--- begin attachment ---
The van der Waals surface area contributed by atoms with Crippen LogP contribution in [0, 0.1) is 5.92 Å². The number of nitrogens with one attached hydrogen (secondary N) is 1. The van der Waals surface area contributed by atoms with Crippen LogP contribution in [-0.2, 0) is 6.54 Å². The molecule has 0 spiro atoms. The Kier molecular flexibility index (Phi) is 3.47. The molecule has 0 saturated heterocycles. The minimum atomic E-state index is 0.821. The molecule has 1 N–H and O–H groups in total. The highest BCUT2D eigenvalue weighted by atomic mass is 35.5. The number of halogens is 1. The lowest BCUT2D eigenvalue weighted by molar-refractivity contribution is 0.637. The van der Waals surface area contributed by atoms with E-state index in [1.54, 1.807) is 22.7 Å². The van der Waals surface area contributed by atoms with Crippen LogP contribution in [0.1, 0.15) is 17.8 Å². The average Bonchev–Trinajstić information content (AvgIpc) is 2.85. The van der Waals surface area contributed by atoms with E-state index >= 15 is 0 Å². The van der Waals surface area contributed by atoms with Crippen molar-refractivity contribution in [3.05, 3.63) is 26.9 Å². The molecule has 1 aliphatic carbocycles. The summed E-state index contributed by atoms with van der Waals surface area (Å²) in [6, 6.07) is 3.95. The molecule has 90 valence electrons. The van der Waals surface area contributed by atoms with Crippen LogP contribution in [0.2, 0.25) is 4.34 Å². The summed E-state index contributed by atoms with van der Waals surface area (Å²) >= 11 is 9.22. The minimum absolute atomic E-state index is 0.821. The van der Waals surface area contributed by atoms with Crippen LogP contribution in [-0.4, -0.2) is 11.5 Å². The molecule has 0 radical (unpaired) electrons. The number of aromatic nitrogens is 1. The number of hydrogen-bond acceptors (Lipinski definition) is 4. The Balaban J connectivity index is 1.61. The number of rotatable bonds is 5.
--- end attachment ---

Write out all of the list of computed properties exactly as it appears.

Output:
The van der Waals surface area contributed by atoms with Crippen LogP contribution in [0, 0.1) is 5.92 Å². The number of nitrogens with one attached hydrogen (secondary N) is 1. The van der Waals surface area contributed by atoms with Crippen LogP contribution in [-0.2, 0) is 6.54 Å². The molecule has 0 spiro atoms. The Kier molecular flexibility index (Phi) is 3.47. The molecule has 0 saturated heterocycles. The minimum atomic E-state index is 0.821. The molecule has 1 N–H and O–H groups in total. The highest BCUT2D eigenvalue weighted by atomic mass is 35.5. The number of halogens is 1. The lowest BCUT2D eigenvalue weighted by molar-refractivity contribution is 0.637. The van der Waals surface area contributed by atoms with E-state index in [1.54, 1.807) is 22.7 Å². The van der Waals surface area contributed by atoms with Crippen LogP contribution in [0.1, 0.15) is 17.8 Å². The average Bonchev–Trinajstić information content (AvgIpc) is 2.85. The van der Waals surface area contributed by atoms with E-state index >= 15 is 0 Å². The van der Waals surface area contributed by atoms with Crippen molar-refractivity contribution in [3.05, 3.63) is 26.9 Å². The molecule has 1 aliphatic carbocycles. The summed E-state index contributed by atoms with van der Waals surface area (Å²) in [6, 6.07) is 3.95. The molecule has 90 valence electrons. The van der Waals surface area contributed by atoms with Crippen LogP contribution in [0.2, 0.25) is 4.34 Å². The summed E-state index contributed by atoms with van der Waals surface area (Å²) >= 11 is 9.22. The minimum absolute atomic E-state index is 0.821. The van der Waals surface area contributed by atoms with Crippen LogP contribution in [-0.4, -0.2) is 11.5 Å². The molecule has 0 radical (unpaired) electrons. The number of aromatic nitrogens is 1. The number of hydrogen-bond acceptors (Lipinski definition) is 4. The Balaban J connectivity index is 1.61. The number of rotatable bonds is 5.